A FEMININE APPROACH TO JORDAN’S

Olivia Kim joins the great Jordan family with a collaboration that is heavily influenced by  rave culture and hip-hop aesthetics of the ‘90s… Isn't it the ideal time to review the female influence in the most recent collaborations of the Jordan house?

The present is conjugated in feminine. It is not surprising, then, that there are many firms that are opening to that influx of women to renew themselves inside and out. And it is not surprising either that the last major addition to the Jordan collaborations team is none other than Olivia Kim.

And this family that is well established within the Nike world is being revealed as the ideal playground for a designer like Kim, who has revolutionized Nordstrom’s landscape from her position of vice president at the head of the company's creative projects. A privileged position that Olivia has taken advantage of to provide the firm with a joyful electroshock of influences that include the rave cultures aesthetics and the hip hop style of the ‘90s. Could this vision tie in any better with that of the Jordan world? It couldn’t. And that's why her review of the Air Jordan IV in a lustful black totally recovers the original Nike Air logo, underlining its eloquent tribute to the past.

Olivia Kim, however, has not been the only female collaboration that has shaken the Jordan family in recent times. A few months ago, for example, Aleali May crowned her unstoppable rise (from Instastar to sneakerhead, from model to stylist and from there to fashion designer) devising her own Air Jordan. And, more or less at the same time, Melody Ehsani put the cherry on top with the Fearless Ones project with multicolorued shoes on which the sole read “IF YOU KNEW WHAT YOU HAD WAS RARE; YOU WOULD NEVER WASTE IT ”.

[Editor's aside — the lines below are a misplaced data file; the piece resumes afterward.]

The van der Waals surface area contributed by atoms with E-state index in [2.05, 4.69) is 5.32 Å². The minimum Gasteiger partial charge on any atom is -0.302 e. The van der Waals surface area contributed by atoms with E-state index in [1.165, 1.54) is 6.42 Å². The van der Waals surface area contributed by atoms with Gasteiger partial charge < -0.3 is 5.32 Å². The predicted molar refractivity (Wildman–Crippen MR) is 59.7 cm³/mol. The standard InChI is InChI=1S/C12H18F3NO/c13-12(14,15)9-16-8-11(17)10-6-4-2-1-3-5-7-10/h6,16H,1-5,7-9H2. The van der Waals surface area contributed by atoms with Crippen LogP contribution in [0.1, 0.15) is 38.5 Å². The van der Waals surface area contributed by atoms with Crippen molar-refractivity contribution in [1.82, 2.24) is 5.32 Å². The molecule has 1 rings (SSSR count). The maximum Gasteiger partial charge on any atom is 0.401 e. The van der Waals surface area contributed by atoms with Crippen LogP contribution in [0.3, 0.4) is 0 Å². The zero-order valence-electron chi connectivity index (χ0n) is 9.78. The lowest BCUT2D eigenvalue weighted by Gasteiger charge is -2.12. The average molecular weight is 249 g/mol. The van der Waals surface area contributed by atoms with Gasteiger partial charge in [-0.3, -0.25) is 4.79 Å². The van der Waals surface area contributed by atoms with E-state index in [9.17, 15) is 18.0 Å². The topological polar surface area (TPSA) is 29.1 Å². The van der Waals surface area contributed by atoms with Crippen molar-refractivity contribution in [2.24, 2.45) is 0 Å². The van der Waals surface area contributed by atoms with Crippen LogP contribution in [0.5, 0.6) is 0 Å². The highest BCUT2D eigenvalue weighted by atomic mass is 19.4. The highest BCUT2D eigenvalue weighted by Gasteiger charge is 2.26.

That’s from the design and fashion perspective... But we shouldn’t forget that Jordan has always been nurtured from another perspective side, that of sports and what’s technical. So it is quite natural that some of the most interesting collaborations of recent months have been signed by basketball players such as Kia Nurse, Asia Durr or Maya Moore. The latter, in fact, even collaborated with Aleali May in a capsule collection that was crowned by two specific models: the Court Lux Air Jordan 1 and the Air Jordan X. Is it clear, then, that it is not only the present that Is conjugated in feminine, but also the future?

Aleali May & Maya Moore
Aleali May collaboration
Asia Durr
Aleali May & Maya Moore collaboration
Kia Nurse
Melody Ehsani collaboration